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Medical Schemes
Thursday, October 8, 2015 - 02:16
Spoilt for everyone

The National Department of Health recently gazetted proposed changes to regulations governing the payment of Prescribed Minimum Benefits (PMBs) by medical schemes, prompting a national debate. “While the need for changes is acknowledged, it is important that this change does not compromise quality of care for medical scheme members,” says Konji Sebati, CEO for the Innovative Pharmaceutical Association of SA (IPASA).
Regulation 8 currently requires medical schemes to pay for the diagnosis, treatment and care of 270 conditions and 25 chronic illnesses, at provider cost in full, regardless to which benefit option the member belongs. This means that if a medical scheme member has one of the listed medical conditions and chronic diseases, the medical scheme not only has to cover medication, but also doctors’ consultations and tests related to the particular condition. The scheme may use protocols, formularies (lists of specified medicines) and Designated Service Providers (DSPs) to manage this benefit.
The amended regulation proposes that schemes be allowed to limit what they pay for prescribed minimum benefits to the rates set out in the 2006 national health reference price list (NHRPL), she says. These costs would be adjusted to the Consumer Price Index (CPI), or at a rate agreed with the service provider.
“It is important at this stage to outline the reasons why PMBs exist, primarily to ensure that medical scheme beneficiaries have continuous healthcare,” says Sebati. “This means that even if a member’s benefits for a year have run out, the medical scheme has to pay for the treatment of PMB conditions.” In short, “to provide minimum healthcare to everybody who needs it, regardless of their age, state of health or the medical scheme cover option they belong to.” According to the Council of Medical Schemes (CMS) the aim is to provide people with continuous care to improve their health and well-being and to make healthcare more affordable.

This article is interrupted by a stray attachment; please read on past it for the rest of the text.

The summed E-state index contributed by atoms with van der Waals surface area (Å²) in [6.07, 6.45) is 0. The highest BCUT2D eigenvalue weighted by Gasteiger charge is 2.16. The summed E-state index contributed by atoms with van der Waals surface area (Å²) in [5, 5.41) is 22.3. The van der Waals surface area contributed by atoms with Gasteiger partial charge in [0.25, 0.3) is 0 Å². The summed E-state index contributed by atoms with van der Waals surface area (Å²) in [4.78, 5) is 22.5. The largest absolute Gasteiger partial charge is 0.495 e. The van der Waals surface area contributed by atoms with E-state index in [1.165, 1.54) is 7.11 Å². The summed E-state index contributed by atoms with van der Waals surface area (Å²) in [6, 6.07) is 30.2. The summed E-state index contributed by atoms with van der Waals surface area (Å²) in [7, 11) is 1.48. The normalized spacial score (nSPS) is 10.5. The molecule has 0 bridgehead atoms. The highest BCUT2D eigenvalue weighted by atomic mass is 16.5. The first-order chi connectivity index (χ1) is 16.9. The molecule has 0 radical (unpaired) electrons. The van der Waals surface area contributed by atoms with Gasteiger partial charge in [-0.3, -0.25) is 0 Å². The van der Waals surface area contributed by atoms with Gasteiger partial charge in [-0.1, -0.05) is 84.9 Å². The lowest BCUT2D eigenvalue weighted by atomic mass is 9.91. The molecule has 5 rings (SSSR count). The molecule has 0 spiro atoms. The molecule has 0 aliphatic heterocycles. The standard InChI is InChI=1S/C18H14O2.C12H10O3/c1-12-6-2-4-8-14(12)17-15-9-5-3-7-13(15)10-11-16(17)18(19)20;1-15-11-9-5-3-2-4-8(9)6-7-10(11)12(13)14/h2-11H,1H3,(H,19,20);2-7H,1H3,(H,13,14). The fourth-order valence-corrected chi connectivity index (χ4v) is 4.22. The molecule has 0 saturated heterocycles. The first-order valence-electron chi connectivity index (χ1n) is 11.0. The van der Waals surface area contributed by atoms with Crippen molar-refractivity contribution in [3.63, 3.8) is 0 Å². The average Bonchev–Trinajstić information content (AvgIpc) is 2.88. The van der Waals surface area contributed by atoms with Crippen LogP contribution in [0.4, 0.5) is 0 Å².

However, in addition to this, PMBs also exist to “ensure that medical schemes remain financially healthy. When beneficiaries receive good care on an ongoing basis, their general wellness improves, resulting in fewer serious conditions that are expensive to treat.”
Health Minister Dr Aaron Motsoaledi has been widely reported in several platforms where he has emphasised his main concern with the PMBs amounting to a “blank cheque” for healthcare service providers, based on the abuse of the legislated “paid in full and at cost” clause in the current regulation 8 by service providers.
For their part, critics of the NDoH’s proposed changes argue that medical scheme members will be left out of pocket and needing to pay more if schemes are allowed to limit what they pay for PMBs. What is clear is that there needs to be some change to curb the abuses and “blank cheque” scenario that the minister and medical schemes have raised concerns about.
“Service provider representatives need to acknowledge the fact that the current system is open to abuse,” says Sebati, “and that there are those who can abuse the system as it is today. As always, the few bad ones spoil for everyone. In addition, while not being conclusive, the evidence presented by medical schemes to the effect that some practitioners abuse the PMB system is a cause for concern.”
However, she says this may also be an opportunity for broader engagement around what might constitute a PMB, and the practical tariffs that medical schemes should be obliged to pay.
“There can be no doubt about the need for a system of minimum benefits to ensure greater access to healthcare. However, it should be noted by all parties that this system exists primarily for the benefit of medical scheme members and it is their interests that must be considered foremost. Their access to the best care should not be compromised by any legislative changes.”

The Innovative Pharmaceutical Association South Africa (IPASA) was established in April 2013. It was formed from a desire for a credible, respected Association to engage with stakeholders in both the private and public sectors and to focus on building an environment for sustainable access to innovative research-based healthcare. IPASA comprises of 25 pharmaceutical companies that are research based. For further information please visit http://ipasa.co.za/.

Copyright © Insurance Times and Investments® Vol:28.10 1st October, 2015
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